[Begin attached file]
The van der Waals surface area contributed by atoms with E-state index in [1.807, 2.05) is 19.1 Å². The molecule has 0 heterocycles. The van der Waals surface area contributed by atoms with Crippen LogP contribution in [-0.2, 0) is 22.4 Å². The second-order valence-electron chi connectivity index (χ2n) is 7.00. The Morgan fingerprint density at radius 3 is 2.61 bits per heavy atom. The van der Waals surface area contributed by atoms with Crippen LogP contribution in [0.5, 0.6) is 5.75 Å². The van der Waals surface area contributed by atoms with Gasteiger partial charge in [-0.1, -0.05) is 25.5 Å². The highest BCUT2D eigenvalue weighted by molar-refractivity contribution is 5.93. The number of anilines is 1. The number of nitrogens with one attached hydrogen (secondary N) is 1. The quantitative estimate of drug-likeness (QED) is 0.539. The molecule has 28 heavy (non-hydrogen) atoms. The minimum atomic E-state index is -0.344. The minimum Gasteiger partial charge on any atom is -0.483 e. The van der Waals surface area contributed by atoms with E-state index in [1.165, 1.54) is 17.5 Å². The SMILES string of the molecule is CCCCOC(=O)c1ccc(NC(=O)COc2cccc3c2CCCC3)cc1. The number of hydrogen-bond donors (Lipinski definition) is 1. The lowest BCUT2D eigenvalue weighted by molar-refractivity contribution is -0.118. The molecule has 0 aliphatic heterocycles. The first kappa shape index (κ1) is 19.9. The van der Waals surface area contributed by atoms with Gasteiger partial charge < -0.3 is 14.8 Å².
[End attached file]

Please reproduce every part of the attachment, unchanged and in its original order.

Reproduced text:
The van der Waals surface area contributed by atoms with E-state index in [1.807, 2.05) is 19.1 Å². The molecule has 0 heterocycles. The van der Waals surface area contributed by atoms with Crippen LogP contribution in [-0.2, 0) is 22.4 Å². The second-order valence-electron chi connectivity index (χ2n) is 7.00. The Morgan fingerprint density at radius 3 is 2.61 bits per heavy atom. The van der Waals surface area contributed by atoms with Crippen LogP contribution in [0.5, 0.6) is 5.75 Å². The van der Waals surface area contributed by atoms with Gasteiger partial charge in [-0.1, -0.05) is 25.5 Å². The highest BCUT2D eigenvalue weighted by molar-refractivity contribution is 5.93. The number of anilines is 1. The number of nitrogens with one attached hydrogen (secondary N) is 1. The quantitative estimate of drug-likeness (QED) is 0.539. The molecule has 28 heavy (non-hydrogen) atoms. The minimum atomic E-state index is -0.344. The minimum Gasteiger partial charge on any atom is -0.483 e. The van der Waals surface area contributed by atoms with E-state index in [1.165, 1.54) is 17.5 Å². The SMILES string of the molecule is CCCCOC(=O)c1ccc(NC(=O)COc2cccc3c2CCCC3)cc1. The number of hydrogen-bond donors (Lipinski definition) is 1. The lowest BCUT2D eigenvalue weighted by molar-refractivity contribution is -0.118. The molecule has 0 aliphatic heterocycles. The first kappa shape index (κ1) is 19.9. The van der Waals surface area contributed by atoms with Gasteiger partial charge < -0.3 is 14.8 Å².